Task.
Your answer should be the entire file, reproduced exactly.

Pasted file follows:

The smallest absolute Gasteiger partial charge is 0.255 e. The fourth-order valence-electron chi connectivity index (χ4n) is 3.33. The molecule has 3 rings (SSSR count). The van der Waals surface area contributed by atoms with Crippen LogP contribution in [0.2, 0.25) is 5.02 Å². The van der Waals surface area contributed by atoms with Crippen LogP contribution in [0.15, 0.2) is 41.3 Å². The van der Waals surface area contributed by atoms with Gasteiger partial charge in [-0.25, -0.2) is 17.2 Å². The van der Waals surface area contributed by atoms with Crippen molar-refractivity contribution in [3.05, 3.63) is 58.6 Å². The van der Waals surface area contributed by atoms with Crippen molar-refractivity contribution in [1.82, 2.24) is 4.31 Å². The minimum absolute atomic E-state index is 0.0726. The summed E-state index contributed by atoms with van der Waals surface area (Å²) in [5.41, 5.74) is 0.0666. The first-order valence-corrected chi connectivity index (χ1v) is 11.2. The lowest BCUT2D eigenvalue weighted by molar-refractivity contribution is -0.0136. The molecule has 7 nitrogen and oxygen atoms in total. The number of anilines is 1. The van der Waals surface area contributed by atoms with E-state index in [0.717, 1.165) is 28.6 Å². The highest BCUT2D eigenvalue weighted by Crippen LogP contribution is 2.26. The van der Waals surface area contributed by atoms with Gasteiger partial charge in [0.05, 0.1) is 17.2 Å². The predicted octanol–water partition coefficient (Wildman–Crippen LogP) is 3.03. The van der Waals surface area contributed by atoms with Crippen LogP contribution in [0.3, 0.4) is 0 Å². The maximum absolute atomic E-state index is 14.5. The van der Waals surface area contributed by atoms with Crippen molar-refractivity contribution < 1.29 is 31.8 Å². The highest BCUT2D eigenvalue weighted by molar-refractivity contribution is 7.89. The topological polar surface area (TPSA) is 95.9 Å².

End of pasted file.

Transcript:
The smallest absolute Gasteiger partial charge is 0.255 e. The fourth-order valence-electron chi connectivity index (χ4n) is 3.33. The molecule has 3 rings (SSSR count). The van der Waals surface area contributed by atoms with Crippen LogP contribution in [0.2, 0.25) is 5.02 Å². The van der Waals surface area contributed by atoms with Crippen LogP contribution in [0.15, 0.2) is 41.3 Å². The van der Waals surface area contributed by atoms with Gasteiger partial charge in [-0.25, -0.2) is 17.2 Å². The van der Waals surface area contributed by atoms with Crippen molar-refractivity contribution in [3.05, 3.63) is 58.6 Å². The van der Waals surface area contributed by atoms with Crippen molar-refractivity contribution in [1.82, 2.24) is 4.31 Å². The minimum absolute atomic E-state index is 0.0726. The summed E-state index contributed by atoms with van der Waals surface area (Å²) in [5.41, 5.74) is 0.0666. The first-order valence-corrected chi connectivity index (χ1v) is 11.2. The lowest BCUT2D eigenvalue weighted by molar-refractivity contribution is -0.0136. The molecule has 7 nitrogen and oxygen atoms in total. The number of anilines is 1. The van der Waals surface area contributed by atoms with E-state index in [0.717, 1.165) is 28.6 Å². The highest BCUT2D eigenvalue weighted by Crippen LogP contribution is 2.26. The van der Waals surface area contributed by atoms with Gasteiger partial charge in [0.05, 0.1) is 17.2 Å². The predicted octanol–water partition coefficient (Wildman–Crippen LogP) is 3.03. The van der Waals surface area contributed by atoms with Crippen LogP contribution in [0.3, 0.4) is 0 Å². The maximum absolute atomic E-state index is 14.5. The van der Waals surface area contributed by atoms with Crippen molar-refractivity contribution < 1.29 is 31.8 Å². The highest BCUT2D eigenvalue weighted by molar-refractivity contribution is 7.89. The topological polar surface area (TPSA) is 95.9 Å².